I want to share a recording technique that I read about when I started studio work and have used during sessions over the last several years. The idea is to track one guitar performance and end up with multiple tracks with different sound qualities.
To do this we have the guitar running in to two separate amplifiers – to get the best variety use amps with different sound qualities. For the example in the photo we’re using a Peavey amp on one side and a Mesa on the other side. Make sure the amps are separated so there is no bleed over between them. Each amp’s sound will be captured by three microphones. In our example we are using two dynamic mics close to the amp and one condenser mic slightly farther away on each side.
Each mic will go to a separate track in the recording software as seen in the photo below. You now have six unique guitar sounds you can use throughout the song. In our example we split the guitar signal going to the amps with a stereo chorus effect to allow for a greater stereo field when panning tracks left and right.
In the final photo below you can see how we used the diverse sounds throughout the song, bringing in different mics during verses, choruses and breaks. You can now accent different parts of the song with unique sonic signatures while maintaining a consistent guitar performance.
If you have enough tracks on your mixing console you can enhance these changes further using different settings of EQ, dynamics and effects on each track. This simple set up will provide you with multiple guitar sounds to make your track sonically interesting.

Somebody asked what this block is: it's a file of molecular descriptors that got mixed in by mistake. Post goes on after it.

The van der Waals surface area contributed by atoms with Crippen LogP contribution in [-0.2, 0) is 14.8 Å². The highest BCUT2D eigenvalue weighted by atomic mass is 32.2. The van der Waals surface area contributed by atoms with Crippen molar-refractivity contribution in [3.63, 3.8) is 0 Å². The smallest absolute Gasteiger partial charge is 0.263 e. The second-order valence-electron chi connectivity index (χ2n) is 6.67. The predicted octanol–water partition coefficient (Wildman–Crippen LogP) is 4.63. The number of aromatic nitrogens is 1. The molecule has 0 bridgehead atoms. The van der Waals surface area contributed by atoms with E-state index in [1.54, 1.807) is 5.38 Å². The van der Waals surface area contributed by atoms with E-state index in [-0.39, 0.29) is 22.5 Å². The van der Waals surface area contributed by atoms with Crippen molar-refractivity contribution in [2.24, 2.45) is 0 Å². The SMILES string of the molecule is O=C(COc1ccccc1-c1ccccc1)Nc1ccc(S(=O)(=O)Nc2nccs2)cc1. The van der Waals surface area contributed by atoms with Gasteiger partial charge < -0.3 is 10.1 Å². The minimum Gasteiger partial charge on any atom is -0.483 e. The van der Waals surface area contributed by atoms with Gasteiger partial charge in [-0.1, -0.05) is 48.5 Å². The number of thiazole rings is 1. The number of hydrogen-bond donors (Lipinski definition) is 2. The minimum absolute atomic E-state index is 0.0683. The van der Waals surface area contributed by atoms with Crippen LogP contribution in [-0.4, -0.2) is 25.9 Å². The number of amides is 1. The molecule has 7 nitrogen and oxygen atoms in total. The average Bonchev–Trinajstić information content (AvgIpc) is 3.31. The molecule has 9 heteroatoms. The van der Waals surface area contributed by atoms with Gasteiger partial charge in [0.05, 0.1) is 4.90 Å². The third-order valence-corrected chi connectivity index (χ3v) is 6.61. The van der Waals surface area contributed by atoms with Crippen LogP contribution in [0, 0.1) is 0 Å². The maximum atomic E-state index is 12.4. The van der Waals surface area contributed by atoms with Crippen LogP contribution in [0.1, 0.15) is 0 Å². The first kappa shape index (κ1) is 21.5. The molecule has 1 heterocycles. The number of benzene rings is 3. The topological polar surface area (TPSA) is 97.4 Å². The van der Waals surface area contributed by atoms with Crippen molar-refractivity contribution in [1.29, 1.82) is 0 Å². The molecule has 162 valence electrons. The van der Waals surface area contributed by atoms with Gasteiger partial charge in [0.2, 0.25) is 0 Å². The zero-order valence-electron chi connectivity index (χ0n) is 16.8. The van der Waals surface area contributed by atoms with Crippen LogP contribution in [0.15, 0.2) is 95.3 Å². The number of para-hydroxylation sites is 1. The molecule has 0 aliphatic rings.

How many of you have looked at CDs of older material and saw that they are labeled as ‘remastered’ or ‘digitally remastered’? I know when I first started seeing this, I wasn’t sure exactly what that meant. I understood the mastering process, but ‘remastered’? I’ve attached below a Wall Street Journal article that gives a short and relatively simple explanation:
When ChurchHouse Productions studio first began doing business, we used to send our completed mixes out to be mastered at other studios. This can be quite an expensive proposition. We now do all this work in house. Our mastering capabilities were greatly enhanced when our ‘Master Of Mastering’ (and all other things recording) Barett Krause joined the fold at ChurchHouse. He sent this link to me and I wanted to share it with you.
Another episode for the masses – sorry it is late but have been doing studio stuff. I had to make some equipment adjustments, purchases, and reconfigurations so it has been kind of busy.